Occupational health & safety training programs
Studying full time, you can earn an occupational health and safety diploma in just 12 months. Quality programs also include an internship, so students can gain professional experience and start connecting with potential employers before graduation.
What exactly will you learn in class? Comprehensive occupational health and safety training covers:
- How to recognize health and safety risks in a variety of work environments
- How to conduct an audit (inspecting a workplace for potential risks and identifying compliance issues)
- How to deal with and prevent environmental hazards like fires and chemical spills
- Emergency procedures (fire control systems, evacuation procedures)
- How to set up work areas that offer employees maximum comfort and protection from repetitive stress injuries
- Health and hygiene in the workplace, including chemical hazards, physical hazards, and air pollution
- How to deal with workplace harassment and violence
- Occupational health and safety laws and regulations in Canada
- How to create a comprehensive health and safety plan for a company or organization
Important: Ensure the training program you choose is approved by the Board of Canadian Registered Safety Professionals (BCRSP). Graduates of approved programs are immediately eligible for the Canadian Registered Safety Technician (CRST) certification. The CRST is recognized across Canada and is often a requirement for jobs in this field.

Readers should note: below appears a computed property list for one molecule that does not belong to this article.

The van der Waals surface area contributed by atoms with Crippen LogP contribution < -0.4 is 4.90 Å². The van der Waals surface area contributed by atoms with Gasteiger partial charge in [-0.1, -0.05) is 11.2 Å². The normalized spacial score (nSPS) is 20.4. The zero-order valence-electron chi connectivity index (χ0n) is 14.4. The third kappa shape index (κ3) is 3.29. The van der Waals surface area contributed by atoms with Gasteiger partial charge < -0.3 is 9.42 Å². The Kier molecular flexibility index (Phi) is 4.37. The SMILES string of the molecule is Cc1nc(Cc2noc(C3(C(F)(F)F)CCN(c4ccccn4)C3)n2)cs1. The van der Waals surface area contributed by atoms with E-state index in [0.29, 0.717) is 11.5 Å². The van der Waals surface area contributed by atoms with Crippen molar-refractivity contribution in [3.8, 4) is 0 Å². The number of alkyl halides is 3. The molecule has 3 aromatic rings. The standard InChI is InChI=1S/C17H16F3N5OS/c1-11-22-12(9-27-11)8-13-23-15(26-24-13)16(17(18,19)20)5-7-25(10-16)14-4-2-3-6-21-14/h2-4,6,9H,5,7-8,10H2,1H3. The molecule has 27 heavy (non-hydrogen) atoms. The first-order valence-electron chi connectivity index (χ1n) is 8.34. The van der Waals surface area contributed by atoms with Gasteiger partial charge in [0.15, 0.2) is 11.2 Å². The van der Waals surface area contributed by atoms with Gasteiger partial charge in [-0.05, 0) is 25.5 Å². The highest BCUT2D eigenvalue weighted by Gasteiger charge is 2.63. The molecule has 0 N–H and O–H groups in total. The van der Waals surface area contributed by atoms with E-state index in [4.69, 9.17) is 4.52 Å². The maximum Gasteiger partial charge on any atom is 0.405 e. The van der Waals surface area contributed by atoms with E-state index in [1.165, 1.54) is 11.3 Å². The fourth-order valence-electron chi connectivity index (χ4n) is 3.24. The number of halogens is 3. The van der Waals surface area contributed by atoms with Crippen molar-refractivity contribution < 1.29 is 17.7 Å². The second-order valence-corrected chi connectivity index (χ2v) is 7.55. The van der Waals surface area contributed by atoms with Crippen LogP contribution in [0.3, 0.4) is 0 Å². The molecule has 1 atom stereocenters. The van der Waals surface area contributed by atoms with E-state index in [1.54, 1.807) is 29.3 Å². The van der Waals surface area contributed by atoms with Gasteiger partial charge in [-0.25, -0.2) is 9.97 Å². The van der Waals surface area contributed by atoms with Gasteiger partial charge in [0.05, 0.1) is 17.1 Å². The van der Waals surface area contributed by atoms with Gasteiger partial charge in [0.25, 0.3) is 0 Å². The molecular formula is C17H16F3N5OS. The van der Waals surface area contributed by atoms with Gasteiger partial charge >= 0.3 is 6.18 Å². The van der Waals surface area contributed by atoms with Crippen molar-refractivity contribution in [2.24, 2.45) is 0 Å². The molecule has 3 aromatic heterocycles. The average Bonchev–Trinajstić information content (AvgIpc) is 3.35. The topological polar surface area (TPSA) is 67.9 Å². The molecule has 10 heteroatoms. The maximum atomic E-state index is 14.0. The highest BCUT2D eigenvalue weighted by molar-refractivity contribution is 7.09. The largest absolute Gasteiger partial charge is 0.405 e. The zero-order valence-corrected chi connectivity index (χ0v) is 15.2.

Occupational health and safety career outlook & salary for Winnipeg
Based on the latest job market research from the Government of Canada Job Bank, we know that there's rising demand for health and safety officers across Manitoba, and in Winnipeg in particular. The Job Bank has awarded this occupation 3/3 stars for outlook—the highest rating for demand and expected employment growth.
A stronger focus on employee safety and wellness in the workplace is driving demand in this field. We're also expecting a large number of occupational health and safety professionals to retire in the coming decade, which will leave a large gap in the workforce. Manitoba needs a new generation of trained health and safety officers to fill that gap.
So if you decide to pursue this career, what kind of salary can you expect to start out with?
The Job Bank reports that health and safety officers in Winnipeg earn about $73,000 as a median salary. Just starting out, you could expect to make around $35,000.
The highest-paid professionals in this field are making upwards of $90,000/year.
The combination of excellent employment demand and competitive salaries makes occupational health and safety a very attractive career path. But is it the right field for you?
considering occupational Health & Safety Training?
Have a look at the occupational health and safety program offered by Herzing College Winnipeg. This program is approved by the BCRSP, takes only 12 months to complete, and includes an internship for real work experience.
Still have questions? We recommend you speak with admissions. An advisor can walk you through the details of the program, including costs, class schedules, financial aid options, and how to apply. This is the best way to determine if this career is right for you and plan your next steps.
Chat live with an advisor right now. Or click below to explore the program and request more information. We're here to help!